membrane protein opsin.
b) rods contain rhodopsin. When light is absorbed the retinal component changes shape. this triggers a
chain of events that hyperpolarizes the photoreceptor cell membrane. In bright light this is continuously
hyperpolarized and is therefor ineffective.
3) processing and vision are functions performed in the cerebral cortex.
a) The optic nerve form each eye meets at the optic chiasm.
3. Hearing and equilibrium: are elated in most animals and involve mechanoreceptors.
A. The mammalian hearing organ is within the inner ear.
B. The inner ear also contains the organs of equilibrium.
C. A lateral line system and inner ear detect pressure waves in most fishes and aquatic amphibians.
1) Fish tend to hear higher frequencies due to their inner ears.
D. Many invertebrates have gravity sensors and are sound-sensitive
1) most invertebrates have mechanoreceptors called statocysts that function in their sense of equilibrium..
basically dense particles settle to the low point in a chamber.
2) most have sensors for specific sound , like male mosquitoes being able to detect the hum produced by a
females wings. or vibrating body hairs that can detect a predator.
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Bio 215 Chapter 49: Sensory and Motor Mechanisms
4. Chemoreceptors--Taste and Smell. Animals rely on chemoreception for many purposes, including locating food and
mates recognizing territories, and to assist with navigation.
A. perception of taste and smell are usually interrelated.
1) insects taste receptors are within sensory hairs called sensillae on the feet and mouthparts. olfactory
sensillae are located on antennae.
B. in mammals receptors cells for taste are organized into taste buds. olfactory receptor cells line the upper nasal
5. Movement and Locomotion: movement is a hallmark of animals. to catch food, an animal must move through the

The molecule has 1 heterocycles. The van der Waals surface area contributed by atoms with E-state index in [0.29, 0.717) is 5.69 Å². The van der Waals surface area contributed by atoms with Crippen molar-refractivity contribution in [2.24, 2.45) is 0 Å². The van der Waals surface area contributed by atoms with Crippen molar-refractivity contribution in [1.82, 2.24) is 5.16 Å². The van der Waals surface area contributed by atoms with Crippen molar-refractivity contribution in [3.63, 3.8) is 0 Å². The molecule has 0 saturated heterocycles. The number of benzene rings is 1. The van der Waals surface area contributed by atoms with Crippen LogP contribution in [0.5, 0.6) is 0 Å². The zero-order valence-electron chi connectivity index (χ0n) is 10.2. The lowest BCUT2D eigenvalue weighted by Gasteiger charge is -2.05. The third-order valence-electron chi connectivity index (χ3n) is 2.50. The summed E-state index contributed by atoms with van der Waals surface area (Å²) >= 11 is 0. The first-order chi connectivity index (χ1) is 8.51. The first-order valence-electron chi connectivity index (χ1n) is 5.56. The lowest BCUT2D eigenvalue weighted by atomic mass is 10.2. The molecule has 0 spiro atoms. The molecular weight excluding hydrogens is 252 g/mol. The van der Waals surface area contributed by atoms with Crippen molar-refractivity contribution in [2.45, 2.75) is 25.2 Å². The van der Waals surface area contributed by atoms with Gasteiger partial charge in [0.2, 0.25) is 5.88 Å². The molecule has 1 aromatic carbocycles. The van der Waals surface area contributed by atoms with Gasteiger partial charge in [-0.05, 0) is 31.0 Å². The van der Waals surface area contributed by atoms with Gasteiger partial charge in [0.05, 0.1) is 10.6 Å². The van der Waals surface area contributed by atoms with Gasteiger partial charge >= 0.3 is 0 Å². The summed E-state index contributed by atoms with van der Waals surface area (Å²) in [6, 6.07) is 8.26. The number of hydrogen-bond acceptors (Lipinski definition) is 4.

environment or move the surrounding medium (water or air) past itself. While some animals are sessile, most are
mobile and rely on locomotion to acquire food or to escape form becoming food and to locate mates.
A. Locomotion requires energy to overcome friction and gravity
2) locomotion on land. walking or running
B. skeletons support and protect he animal body and are essential to movement
help maintain the shape of aquatic animals.
hard skeletons protect soft body tissues.
skeletons provide a firm attachment against which muscles can work during movement.
1) hydrostatic skeletons
C. Muscles move skeletal parts by contracting
1) Skeletal muscle
thin filaments: two strands of actin and one strand or regulatory protein coiled together.
thick filaments: are staggered arrays of myosin molecules
2) the sarcomere is the unit of organization of the skeletal muscle
z ones are borders of the sarcomere; aligned in adjacent myofibrils.
I bands are areas near the edge of the sarcomere containing only thin filaments
A bands are regions where thick and thin filaments overlap and correspond to the length of the thick
H zones are areas in the center of the A bands containing only thick filaments.
D. Interactions between myosin and actin underlie muscle contractions
E. Calcium ions and regulatory proteins control muscle contraction
F. diverse body movements require variation in muscle activity
1) fast and slow muscle fibers
2) other types